Saturday, July 10, 2021

Mining the Minors: Amos (23)

Who would eagerly anticipate and call for God to act in judgment? You might be surprised.

When injustice is rampant in society, those who are hurting tend to identify the beneficiaries of their perceived oppression and blame everyone in that targeted group regardless of personal involvement. In Germany it was the Jews. In Mao’s China it was the wealthy landowners. In Western society it is the “patriarchy”. In the Israel of Amos’s day, it was the rich.

So then, up goes the cry for judgment: If only God would deal with this fellow over here, or that group over there, everything would be fine.

Of course, those who hold this view of evil are taking a very narrow view of sin, and are not generally concerned to look long and hard at their own abuses and rejection of God’s commandments. They have failed to notice that throughout history, when God passes through the midst of a sinning people, few lives are left untouched.

Amos 5:16-17 — Universal Mourning

“Therefore thus says the Lord, the God of hosts, the Lord: ‘In all the squares there shall be wailing, and in all the streets they shall say, “Alas! Alas!” They shall call the farmers to mourning and to wailing those who are skilled in lamentation, and in all vineyards there shall be wailing, for I will pass through your midst,’ says the Lord.”

Just Passing Through

“I will pass through your midst,” says the Lord. A God who dwells in your midst is there to have fellowship with you and protect you. The promise that God will dwell with men is cause for singing and rejoicing, as Zechariah declares concerning Israel, and as Christians eagerly anticipate in a coming day. But a God who “passes through” is coming to judge. He cannot dwell among his people when they will not walk in his ways. There is nothing positive about this particular turn of phrase.

The book of Exodus lists ten plagues with which Pharaoh and Egypt were afflicted. Before the final plague, God told Moses and Aaron to celebrate the Passover for the first time, and to take some of the blood of the Passover lamb and put it on the doorposts and lintels of their houses as a sign of identification with the God of Israel. Those who were willing to call themselves his were to be spared. As God said, “I will pass through the land of Egypt that night, and I will strike all the firstborn in the land of Egypt, both man and beast; and on all the gods of Egypt I will execute judgments.”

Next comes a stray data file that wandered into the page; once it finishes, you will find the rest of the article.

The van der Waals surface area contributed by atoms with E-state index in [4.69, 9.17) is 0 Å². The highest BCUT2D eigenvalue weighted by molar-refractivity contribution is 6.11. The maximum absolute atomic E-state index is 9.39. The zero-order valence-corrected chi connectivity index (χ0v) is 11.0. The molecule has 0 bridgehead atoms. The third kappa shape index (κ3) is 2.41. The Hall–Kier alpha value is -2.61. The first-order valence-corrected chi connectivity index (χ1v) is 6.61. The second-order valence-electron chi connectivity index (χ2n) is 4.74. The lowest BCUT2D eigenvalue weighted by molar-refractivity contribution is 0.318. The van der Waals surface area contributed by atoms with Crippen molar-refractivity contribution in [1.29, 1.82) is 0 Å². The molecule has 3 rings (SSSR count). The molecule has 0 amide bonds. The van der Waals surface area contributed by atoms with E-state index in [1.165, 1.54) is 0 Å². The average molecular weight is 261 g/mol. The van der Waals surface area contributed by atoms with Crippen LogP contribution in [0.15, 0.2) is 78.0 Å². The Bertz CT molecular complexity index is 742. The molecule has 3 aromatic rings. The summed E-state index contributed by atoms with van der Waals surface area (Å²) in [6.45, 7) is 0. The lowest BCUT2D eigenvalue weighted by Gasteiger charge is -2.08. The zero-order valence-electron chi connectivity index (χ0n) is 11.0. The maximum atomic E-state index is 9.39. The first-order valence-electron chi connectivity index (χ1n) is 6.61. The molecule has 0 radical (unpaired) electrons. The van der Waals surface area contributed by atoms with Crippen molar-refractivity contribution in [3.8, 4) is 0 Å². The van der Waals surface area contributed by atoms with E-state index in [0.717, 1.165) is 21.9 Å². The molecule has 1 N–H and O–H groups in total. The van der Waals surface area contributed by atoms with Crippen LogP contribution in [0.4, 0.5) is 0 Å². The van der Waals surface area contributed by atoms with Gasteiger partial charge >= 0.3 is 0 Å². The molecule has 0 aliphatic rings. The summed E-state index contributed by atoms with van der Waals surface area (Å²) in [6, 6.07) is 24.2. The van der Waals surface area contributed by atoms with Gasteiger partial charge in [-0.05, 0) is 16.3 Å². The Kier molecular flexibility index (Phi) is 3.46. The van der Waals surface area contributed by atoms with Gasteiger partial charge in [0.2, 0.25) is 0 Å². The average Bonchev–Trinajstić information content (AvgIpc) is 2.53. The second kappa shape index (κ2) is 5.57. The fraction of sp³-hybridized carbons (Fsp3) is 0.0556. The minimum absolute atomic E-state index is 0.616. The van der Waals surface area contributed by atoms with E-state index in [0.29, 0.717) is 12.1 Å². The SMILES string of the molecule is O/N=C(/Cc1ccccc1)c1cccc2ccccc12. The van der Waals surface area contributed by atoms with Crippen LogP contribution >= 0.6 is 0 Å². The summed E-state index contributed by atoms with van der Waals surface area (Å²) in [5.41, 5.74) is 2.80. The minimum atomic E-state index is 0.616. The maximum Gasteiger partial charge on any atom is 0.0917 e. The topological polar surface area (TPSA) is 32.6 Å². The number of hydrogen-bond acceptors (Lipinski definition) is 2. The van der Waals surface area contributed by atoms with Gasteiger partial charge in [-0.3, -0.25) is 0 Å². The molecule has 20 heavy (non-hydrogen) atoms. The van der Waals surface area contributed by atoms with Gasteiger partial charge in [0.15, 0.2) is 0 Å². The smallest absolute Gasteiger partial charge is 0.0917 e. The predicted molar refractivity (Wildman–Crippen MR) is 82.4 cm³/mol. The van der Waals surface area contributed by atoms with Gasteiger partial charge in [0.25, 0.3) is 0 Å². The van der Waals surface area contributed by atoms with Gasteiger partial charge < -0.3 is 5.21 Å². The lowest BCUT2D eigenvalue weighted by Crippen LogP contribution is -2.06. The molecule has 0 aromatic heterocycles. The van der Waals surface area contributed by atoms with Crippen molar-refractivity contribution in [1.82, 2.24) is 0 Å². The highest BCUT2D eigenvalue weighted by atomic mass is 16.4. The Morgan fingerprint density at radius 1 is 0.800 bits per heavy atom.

Was the average Israelite in Amos’ audience still familiar with the writings of Moses? If so, he would surely have recognized in the prophet’s terminology an awfully familiar ring. It shows how far God’s people had fallen in that they were now about to experience the very same sort of judgment that Egypt experienced when Pharaoh refused to listen to God’s repeated warnings.

Before we ever call for the day of judgment, we had better be very sure we have the blood of a spotless Lamb on the functional equivalent of our lintels and doorposts. One day soon God will be passing through.

No Exceptions

Amos mentions five different sectors of Israelite society to show that everyone in Israel would be deeply affected when God passed through their midst. The people in the squares or marketplaces would wail, the city dwellers would mourn, and those in the countryside would be called to mourning instead of farming. What would be the point of getting up before dawn and remaining industrious when the Assyrian army was going to take everything you own and lead you away into captivity?

“Those who are skilled in lamentation” may refer to professional mourners, an ancient Egyptian custom that, like many others, was probably picked up by Israelite women during their sojourn in Egypt. The higher echelons of society could afford to grieve by proxy; to pay women to make an impressive public display of screeching, breast-beating and hair pulling on their behalf. Today we call this outsourcing. In any case, the point is that affluence would be no protection against the coming judgment. The rich would be calling for those skilled in lamentation because they too would have much to lament.